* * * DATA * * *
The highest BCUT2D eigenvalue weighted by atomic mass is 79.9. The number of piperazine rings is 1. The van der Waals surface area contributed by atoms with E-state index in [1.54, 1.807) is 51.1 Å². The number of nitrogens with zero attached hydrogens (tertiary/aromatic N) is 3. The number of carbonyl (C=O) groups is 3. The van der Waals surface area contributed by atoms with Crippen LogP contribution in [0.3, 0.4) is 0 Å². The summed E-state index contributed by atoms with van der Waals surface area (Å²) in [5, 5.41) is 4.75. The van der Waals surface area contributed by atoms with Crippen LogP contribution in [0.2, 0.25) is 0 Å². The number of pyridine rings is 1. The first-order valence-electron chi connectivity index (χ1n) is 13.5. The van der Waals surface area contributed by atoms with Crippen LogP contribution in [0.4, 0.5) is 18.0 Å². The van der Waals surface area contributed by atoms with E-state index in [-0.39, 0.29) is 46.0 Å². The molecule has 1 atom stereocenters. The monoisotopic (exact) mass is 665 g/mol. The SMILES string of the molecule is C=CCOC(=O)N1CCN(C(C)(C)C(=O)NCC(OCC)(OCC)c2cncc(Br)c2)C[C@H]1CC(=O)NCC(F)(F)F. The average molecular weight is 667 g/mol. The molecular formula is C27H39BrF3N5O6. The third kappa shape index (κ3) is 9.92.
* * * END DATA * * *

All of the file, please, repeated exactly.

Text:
The highest BCUT2D eigenvalue weighted by atomic mass is 79.9. The number of piperazine rings is 1. The van der Waals surface area contributed by atoms with E-state index in [1.54, 1.807) is 51.1 Å². The number of nitrogens with zero attached hydrogens (tertiary/aromatic N) is 3. The number of carbonyl (C=O) groups is 3. The van der Waals surface area contributed by atoms with Crippen LogP contribution in [0.3, 0.4) is 0 Å². The summed E-state index contributed by atoms with van der Waals surface area (Å²) in [5, 5.41) is 4.75. The van der Waals surface area contributed by atoms with Crippen LogP contribution in [0.2, 0.25) is 0 Å². The number of pyridine rings is 1. The first-order valence-electron chi connectivity index (χ1n) is 13.5. The van der Waals surface area contributed by atoms with Crippen LogP contribution in [0.4, 0.5) is 18.0 Å². The van der Waals surface area contributed by atoms with E-state index in [-0.39, 0.29) is 46.0 Å². The molecule has 1 atom stereocenters. The monoisotopic (exact) mass is 665 g/mol. The SMILES string of the molecule is C=CCOC(=O)N1CCN(C(C)(C)C(=O)NCC(OCC)(OCC)c2cncc(Br)c2)C[C@H]1CC(=O)NCC(F)(F)F. The average molecular weight is 667 g/mol. The molecular formula is C27H39BrF3N5O6. The third kappa shape index (κ3) is 9.92.